Robert Motherwell and Contemporary Collage

December 18, 2013

Pancho Villa Dead and Alive

My favorite work by Robert Motherwell is titled Pancho Villa Dead and Alive (1943).

I love the work for the color, texture, painterly surface, the look of the layered papers, and Motherwell’s exuberant approach to his collage practice.  It is mixed media to the max. It looks so contemporary.

What a treat to see this and other works by this artist when I entered the Thannheiser Galleries at the Guggenheim Museum  (through January 5, 2014) at 1071 Fifth Avenue at 89th Street, NY.

I did not expect to see so many – 50 plus collages and related drawings in ink and paint from the period 1943-1951. I did not know Motherwell created that many works in collage media.  Every work is large in scale (especially for collage and drawing).

Robert Motherwell, Pancho Villa Dead and Alive, 1943, Museum of Modern Art/Dedalus Foundation, Inc./VAGA

Pancho Villa Dead and Alive was created with cut and pasted papers, ink and wood veneer on paper board (28 x 35 7/8 inches). Some papers are printed and embellished with more paint. The paints include oil and gouache (opaque watercolors).

Motherwell layered painted papers in the same color family (see the light blue section in the lower center part of the collage). Notice the paint drips.

Motherwell painted his papers in his favorite colors: black and white, ocher and pale blue.

He used flat light blue paint and faded pink paint for his background and some of the overpainted papers.

He painted red and black splotches and (faded) red and blue drips behind the child-like stick figures that imply two bodies (dead and alive) riddled with bullet holes.

Motherwell liked to work with fine-art drawing papers for their matte appearance and subtle color variations. He liked commercial coated papers, especially in bright colors, because they reminded him of the colors he saw in Mexico (during a 6 month stay with artist Roberto Matta).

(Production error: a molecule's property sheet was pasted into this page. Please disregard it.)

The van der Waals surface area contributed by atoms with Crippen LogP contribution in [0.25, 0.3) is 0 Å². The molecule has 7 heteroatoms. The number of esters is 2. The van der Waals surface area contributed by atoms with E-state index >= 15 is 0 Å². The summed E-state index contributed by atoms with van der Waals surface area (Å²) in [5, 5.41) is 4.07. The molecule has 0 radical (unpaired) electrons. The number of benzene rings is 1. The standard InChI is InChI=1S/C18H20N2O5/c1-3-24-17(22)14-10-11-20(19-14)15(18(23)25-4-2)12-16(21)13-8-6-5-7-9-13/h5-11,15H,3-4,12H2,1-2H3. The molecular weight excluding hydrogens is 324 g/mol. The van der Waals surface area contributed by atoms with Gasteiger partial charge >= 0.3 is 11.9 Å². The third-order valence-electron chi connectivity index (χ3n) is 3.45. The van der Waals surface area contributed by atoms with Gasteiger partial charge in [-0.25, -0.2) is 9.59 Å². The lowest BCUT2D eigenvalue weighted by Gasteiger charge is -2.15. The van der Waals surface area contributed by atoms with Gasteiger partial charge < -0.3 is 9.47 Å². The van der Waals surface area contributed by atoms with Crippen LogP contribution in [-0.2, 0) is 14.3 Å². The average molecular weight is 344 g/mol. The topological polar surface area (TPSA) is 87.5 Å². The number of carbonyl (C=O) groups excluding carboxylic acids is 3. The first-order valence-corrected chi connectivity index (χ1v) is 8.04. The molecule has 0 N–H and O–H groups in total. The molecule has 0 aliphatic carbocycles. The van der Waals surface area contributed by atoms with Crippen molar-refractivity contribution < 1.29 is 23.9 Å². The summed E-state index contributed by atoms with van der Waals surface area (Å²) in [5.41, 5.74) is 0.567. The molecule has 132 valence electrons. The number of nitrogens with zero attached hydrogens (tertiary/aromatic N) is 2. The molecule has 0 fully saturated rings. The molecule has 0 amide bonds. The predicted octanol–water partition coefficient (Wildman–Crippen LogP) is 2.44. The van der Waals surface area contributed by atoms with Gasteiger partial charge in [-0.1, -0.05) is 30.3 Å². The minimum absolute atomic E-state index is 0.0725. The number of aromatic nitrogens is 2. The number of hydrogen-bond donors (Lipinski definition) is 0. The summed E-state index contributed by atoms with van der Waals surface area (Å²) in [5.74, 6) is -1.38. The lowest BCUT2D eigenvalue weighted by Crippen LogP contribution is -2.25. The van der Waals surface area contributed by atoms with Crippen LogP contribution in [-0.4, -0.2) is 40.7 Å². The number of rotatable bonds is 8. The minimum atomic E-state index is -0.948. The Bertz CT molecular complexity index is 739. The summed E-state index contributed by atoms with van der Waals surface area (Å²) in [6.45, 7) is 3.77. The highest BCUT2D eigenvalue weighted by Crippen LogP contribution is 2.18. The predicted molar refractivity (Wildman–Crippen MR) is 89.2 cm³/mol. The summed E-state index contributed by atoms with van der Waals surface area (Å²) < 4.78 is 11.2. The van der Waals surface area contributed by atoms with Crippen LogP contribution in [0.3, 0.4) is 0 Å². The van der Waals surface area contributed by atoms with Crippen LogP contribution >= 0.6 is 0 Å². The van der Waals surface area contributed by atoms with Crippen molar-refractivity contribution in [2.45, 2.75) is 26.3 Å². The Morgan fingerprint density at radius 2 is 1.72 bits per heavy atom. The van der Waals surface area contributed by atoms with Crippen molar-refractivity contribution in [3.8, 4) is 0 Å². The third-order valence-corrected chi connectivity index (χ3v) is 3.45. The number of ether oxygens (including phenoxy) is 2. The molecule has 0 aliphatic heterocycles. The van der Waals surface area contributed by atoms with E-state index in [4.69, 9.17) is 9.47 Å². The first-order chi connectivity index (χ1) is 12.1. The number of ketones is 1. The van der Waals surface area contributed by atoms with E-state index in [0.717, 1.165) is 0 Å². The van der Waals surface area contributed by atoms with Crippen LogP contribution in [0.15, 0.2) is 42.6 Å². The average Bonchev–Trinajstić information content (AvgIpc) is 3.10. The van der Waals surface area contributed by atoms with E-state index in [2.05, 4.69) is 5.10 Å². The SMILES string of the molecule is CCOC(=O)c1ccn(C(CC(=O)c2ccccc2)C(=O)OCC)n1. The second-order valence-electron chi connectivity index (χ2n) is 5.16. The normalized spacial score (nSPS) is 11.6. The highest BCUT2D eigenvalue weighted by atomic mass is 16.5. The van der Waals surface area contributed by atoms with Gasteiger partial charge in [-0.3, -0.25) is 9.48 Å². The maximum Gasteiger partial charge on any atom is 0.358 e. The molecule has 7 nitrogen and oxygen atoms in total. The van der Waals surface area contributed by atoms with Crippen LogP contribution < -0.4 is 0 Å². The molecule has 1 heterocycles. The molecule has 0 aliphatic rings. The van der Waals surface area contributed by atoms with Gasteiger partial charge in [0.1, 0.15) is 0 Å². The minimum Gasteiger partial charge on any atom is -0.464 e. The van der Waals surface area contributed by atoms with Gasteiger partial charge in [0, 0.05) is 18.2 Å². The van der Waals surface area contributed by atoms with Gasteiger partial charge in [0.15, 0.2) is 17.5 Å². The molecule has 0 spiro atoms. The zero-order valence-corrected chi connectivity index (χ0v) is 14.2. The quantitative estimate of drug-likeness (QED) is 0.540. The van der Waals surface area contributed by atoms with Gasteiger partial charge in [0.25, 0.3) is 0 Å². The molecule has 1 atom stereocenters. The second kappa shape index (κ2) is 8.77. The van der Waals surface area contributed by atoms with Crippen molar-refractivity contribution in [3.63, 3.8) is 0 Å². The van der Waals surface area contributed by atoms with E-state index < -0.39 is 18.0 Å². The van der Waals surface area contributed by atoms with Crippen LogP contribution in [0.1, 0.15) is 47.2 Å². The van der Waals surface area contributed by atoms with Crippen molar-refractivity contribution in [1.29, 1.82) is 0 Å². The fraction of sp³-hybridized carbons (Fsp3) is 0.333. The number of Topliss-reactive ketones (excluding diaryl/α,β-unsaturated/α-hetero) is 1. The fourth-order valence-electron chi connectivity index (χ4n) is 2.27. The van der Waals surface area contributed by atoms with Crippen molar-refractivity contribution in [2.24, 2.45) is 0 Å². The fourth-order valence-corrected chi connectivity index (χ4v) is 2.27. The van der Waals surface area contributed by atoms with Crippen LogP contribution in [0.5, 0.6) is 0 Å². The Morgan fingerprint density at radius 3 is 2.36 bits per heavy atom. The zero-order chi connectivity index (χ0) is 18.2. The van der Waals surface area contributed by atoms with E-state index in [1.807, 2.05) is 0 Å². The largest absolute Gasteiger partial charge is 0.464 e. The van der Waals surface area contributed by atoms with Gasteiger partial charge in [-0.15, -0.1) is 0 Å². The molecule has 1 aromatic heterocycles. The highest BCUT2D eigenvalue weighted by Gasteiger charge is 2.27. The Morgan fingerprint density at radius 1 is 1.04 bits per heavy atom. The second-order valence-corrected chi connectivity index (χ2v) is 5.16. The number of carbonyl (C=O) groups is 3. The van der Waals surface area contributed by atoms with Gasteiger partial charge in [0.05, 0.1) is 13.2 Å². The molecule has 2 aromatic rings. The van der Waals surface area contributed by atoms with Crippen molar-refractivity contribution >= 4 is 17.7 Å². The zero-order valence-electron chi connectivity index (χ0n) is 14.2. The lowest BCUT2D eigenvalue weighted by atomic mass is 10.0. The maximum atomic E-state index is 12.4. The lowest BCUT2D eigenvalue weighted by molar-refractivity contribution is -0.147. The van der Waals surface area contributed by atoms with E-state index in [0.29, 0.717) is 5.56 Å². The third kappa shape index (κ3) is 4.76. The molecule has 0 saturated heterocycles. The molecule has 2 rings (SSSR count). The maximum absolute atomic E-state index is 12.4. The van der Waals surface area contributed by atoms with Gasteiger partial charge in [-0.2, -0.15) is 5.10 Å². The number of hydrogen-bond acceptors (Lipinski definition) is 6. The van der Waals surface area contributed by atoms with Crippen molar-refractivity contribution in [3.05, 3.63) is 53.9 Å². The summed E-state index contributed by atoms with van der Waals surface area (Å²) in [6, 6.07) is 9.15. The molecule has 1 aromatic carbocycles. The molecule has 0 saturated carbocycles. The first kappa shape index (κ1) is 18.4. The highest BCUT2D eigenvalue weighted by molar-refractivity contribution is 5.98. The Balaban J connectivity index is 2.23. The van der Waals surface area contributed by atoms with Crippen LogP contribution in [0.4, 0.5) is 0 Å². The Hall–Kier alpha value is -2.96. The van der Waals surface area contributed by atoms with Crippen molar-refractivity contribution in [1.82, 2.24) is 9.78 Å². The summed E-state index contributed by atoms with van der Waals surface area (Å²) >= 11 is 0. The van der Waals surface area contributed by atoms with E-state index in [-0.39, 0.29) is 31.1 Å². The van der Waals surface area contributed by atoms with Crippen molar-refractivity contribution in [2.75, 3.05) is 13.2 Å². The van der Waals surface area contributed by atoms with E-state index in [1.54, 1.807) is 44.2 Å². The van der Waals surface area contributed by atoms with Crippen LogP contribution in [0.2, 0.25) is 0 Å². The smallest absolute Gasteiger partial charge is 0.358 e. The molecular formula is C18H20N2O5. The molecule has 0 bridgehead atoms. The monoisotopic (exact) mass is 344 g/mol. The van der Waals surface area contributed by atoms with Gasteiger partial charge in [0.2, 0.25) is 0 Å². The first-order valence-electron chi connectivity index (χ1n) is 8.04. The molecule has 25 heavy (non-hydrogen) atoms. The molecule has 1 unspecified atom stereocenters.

Robert Motherwell, View from a High Tower (1944-45), Private Collection/Dedalus Foundation, Inc./VAGA

View from a High Tower (above) was completed in 1944-45. It is 29 x 29 inches, tempera, oil, ink, pastel and pasted wood veneer, drawing paper, Japanese paper and printed map on paperboard (private collection).

I recommend the exhibition catalog for the four excellent essays. The first essay is about Motherwell’s early career with Peggy Guggenheim (titled The Theorist and the Gallerist, written by exhibition curator Susan Davidson). Another essay is about Motherwell’s  life-long fascination with themes of violence, revolution and death (titled Bloodstains and Bullet Holes, by Megan M. Fontanella). The third essay is about how he stretched the boundaries and the possibilities of paper as a vehicle for visual ideas (titled  Motherwell’s Risk, by Brandon Taylor). The last essay is about his materials (titled Motherwell’s Materials in the 1940s, by Jeffrey Warda).

Jeffrey Warda’s essay (page 56) mentions that all the commercial papers Motherwell used faded and the strong pink is now a pale flesh tone.

Robert Motherwell, Jeune Fille (1944) private collection/Dedalue Foundation, Inc./VAGA

Robert Motherwell, Jeune Fille (1944) Private Collection/Dedalus Foundation, Inc./VAGA

Holland Cotter wrote a review for the NY Times (A Painter’s Cut-and-Paste Prequel: Robert Motherwell Early Collages at the Guggenheim, Dec. 3, 2013).

Cotter’s final paragraph asks slyly if Motherwell relinquished his role as sole creator of his work (a defining feature of Abstract Expressionism) because gravity, chemistry and light deserve equal billing as collaborators since the works have changed color, texture and form. My comment: Change is good.

Embellish the Media

I love how Motherwell painted over his media, used patterned papers, painted onto the papers, painted out papers, added lines, dots, drips and splotches. The surface is dense and yet there is incredible freedom in the process, and so much energy in the execution. I love how he tore off layers of papers to expose raw paper surfaces below, and contrasted hard-edge cut papers with soft-edge torn papers.